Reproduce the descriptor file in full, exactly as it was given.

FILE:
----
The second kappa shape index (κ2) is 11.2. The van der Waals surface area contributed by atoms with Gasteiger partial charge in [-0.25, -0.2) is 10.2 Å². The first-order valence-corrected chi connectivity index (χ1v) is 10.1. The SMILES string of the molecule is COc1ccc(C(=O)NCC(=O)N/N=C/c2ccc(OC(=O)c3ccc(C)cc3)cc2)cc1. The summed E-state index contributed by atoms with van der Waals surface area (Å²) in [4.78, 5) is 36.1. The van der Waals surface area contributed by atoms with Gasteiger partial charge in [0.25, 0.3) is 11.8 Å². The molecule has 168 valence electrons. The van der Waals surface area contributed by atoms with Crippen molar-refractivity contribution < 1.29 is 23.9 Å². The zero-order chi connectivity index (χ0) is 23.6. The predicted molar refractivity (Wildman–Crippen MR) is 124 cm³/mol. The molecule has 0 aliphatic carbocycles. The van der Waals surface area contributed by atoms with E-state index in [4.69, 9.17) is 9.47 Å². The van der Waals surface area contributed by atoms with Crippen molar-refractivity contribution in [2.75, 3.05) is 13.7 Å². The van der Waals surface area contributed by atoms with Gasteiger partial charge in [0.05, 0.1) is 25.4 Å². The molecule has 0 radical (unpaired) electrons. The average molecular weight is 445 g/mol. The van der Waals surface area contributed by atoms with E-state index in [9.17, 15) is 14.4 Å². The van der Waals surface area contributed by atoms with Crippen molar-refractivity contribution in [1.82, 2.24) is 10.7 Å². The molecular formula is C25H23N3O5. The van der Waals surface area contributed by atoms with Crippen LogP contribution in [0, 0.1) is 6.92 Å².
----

The second kappa shape index (κ2) is 11.2. The van der Waals surface area contributed by atoms with Gasteiger partial charge in [-0.25, -0.2) is 10.2 Å². The first-order valence-corrected chi connectivity index (χ1v) is 10.1. The SMILES string of the molecule is COc1ccc(C(=O)NCC(=O)N/N=C/c2ccc(OC(=O)c3ccc(C)cc3)cc2)cc1. The summed E-state index contributed by atoms with van der Waals surface area (Å²) in [4.78, 5) is 36.1. The van der Waals surface area contributed by atoms with Gasteiger partial charge in [0.25, 0.3) is 11.8 Å². The molecule has 168 valence electrons. The van der Waals surface area contributed by atoms with Crippen molar-refractivity contribution < 1.29 is 23.9 Å². The zero-order chi connectivity index (χ0) is 23.6. The predicted molar refractivity (Wildman–Crippen MR) is 124 cm³/mol. The molecule has 0 aliphatic carbocycles. The van der Waals surface area contributed by atoms with E-state index in [4.69, 9.17) is 9.47 Å². The van der Waals surface area contributed by atoms with Crippen molar-refractivity contribution in [2.75, 3.05) is 13.7 Å². The van der Waals surface area contributed by atoms with Gasteiger partial charge in [0.05, 0.1) is 25.4 Å². The molecule has 0 radical (unpaired) electrons. The average molecular weight is 445 g/mol. The van der Waals surface area contributed by atoms with E-state index in [9.17, 15) is 14.4 Å². The van der Waals surface area contributed by atoms with Crippen molar-refractivity contribution in [1.82, 2.24) is 10.7 Å². The molecular formula is C25H23N3O5. The van der Waals surface area contributed by atoms with Crippen LogP contribution in [0, 0.1) is 6.92 Å².